By Larry . . . In the last few days NARSOL has received comments regarding our decision to litigate the Halloween signs required by some sheriffs in the state of Georgia. The writer raised some legitimate questions even though he could have conveyed them with a bit more tact and politeness.
NARSOL chose to litigate the Halloween signs for a number of reasons. First, compelled placement of the signs threatens the safety of all occupants in the residence because of the potential for violence. Second, the constitution of the United States prohibits compelled speech by the government. Third, there is no statutory authority to support the actions of the sheriffs in Butts and Spalding Counties. Fourth, for NARSOL to stand idly by while law enforcement invents requirements jeopardizes everyone because there is no end of creativity in the law enforcement community. What will they invent next, and should we just stand down and hope for the best while they do so?
The writer bitterly complained: (1) that the Georgia General Assembly will soon vote on HB 720. This legislation will permit Halloween signs to be posted in the front yard of all registrants; and (2) the vast majority of registrants in the state of Georgia were not subjected to Halloween signs. He concluded by saying, “Thanks to NARSOL, the rest of us are facing the same humiliation . . . ” The Georgia House of Representatives did vote to pass HB 720, and it is now in the Senate awaiting consideration. No hearing has been scheduled due to the suspension of the legislative session due to the pandemic and health concerns.
He even opined that the action by the state was easy to forecast. He is correct. NARSOL did anticipate that such a proposal would be introduced and likely enacted into law by the Georgia General Assembly. The problem with ignoring the renegade sheriffs in Georgia was that the cancer would have spread throughout the state had NARSOL not intervened. In fact, the action was recommended by the Georgia Sheriff’s Association, and other counties had announced similar intentions regarding mandatory placement of Halloween signs. Actually, the sheriff of Ben Hill County announced he would erect the signs this past Halloween, and NARSOL immediately sent a cease-and desist-letter. Beyond that, simply ignoring constitutional violations because it does not impact everyone is a misguided strategy. In fact, that is part of the reason we have marked passports. Several states chose to require that driver’s licenses actually bear the words “sexual offender”; if there had been even one successful challenge against this, case law would be in existence to aid in fighting marked passports. NARSOL felt that the Halloween sign requirement was likely to spread to all 159 counties in the state of Georgia.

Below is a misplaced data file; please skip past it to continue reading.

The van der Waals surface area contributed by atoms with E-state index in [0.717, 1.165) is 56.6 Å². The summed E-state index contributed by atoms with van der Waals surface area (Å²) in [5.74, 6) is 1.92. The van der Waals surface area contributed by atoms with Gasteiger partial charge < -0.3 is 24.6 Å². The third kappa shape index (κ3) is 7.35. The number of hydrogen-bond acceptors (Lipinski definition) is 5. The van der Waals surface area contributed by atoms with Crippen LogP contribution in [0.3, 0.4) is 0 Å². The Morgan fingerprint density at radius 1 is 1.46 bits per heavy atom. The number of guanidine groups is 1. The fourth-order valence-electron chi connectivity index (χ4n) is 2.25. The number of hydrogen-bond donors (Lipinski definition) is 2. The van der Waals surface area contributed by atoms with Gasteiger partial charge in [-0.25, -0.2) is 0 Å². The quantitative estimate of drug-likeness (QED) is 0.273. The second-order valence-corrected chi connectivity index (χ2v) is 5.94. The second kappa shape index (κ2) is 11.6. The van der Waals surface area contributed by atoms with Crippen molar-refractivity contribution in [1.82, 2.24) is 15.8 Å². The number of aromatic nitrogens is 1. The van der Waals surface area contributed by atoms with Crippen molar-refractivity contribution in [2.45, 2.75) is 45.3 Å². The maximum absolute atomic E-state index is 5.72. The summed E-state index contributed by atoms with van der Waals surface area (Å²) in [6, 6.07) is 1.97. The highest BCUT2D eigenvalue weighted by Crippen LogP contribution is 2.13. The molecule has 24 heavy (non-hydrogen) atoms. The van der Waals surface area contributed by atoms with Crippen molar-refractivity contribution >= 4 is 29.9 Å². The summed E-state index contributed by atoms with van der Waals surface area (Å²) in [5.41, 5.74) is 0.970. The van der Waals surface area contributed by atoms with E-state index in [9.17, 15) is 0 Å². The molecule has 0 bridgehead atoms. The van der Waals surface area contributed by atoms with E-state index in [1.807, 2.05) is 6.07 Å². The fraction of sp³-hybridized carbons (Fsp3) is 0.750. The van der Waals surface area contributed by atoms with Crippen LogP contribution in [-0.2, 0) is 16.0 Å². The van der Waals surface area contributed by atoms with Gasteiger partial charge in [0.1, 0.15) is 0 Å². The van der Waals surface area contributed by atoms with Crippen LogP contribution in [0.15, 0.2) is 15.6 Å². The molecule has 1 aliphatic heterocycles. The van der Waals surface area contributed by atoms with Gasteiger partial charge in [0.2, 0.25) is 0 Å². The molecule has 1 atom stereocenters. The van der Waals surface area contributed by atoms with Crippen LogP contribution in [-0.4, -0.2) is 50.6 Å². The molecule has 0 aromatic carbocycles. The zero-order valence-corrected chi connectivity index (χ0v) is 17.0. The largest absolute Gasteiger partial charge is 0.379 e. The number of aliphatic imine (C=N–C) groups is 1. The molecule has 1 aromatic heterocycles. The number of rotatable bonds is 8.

NARSOL does anticipate that HB 720 has a good chance of passage once the session reconvenes. That said, we are prepared to challenge the constitutionality of the legislation once it is signed by Governor Kemp. The case law on compelled speech is favorable to our position, and we believe that our chances of victory are quite good. It is critically important that our constituents understand that each victory builds the body of case law which helps us in other challenges. If we had done nothing, there would not be the Does v. Snyder decision from the Sixth Circuit Court of Appeals, nor would there be many other victories which have been won in recent years. NARSOL has stated on numerous occasions that all laws enjoy the presumption of constitutionality upon enactment, and that the challenging party bears the burden of showing by the clearest of proof that the challenged statute is invalid. That being said, this particular challenge is a very strong one in our opinion because the First Amendment of the United States Constitution is something that the courts have been consistent in protecting. This particular challenge enjoys the support of the Alliance of Constitutional Sex Offense Laws as well as NARSOL.
Larry serves as NARSOL’S treasurer and is publisher of the Digest. He writes the “Legal Corner” column for the Digest and legal analyses for the NARSOL website. He is a regular on the “Registry Matters” podcasts.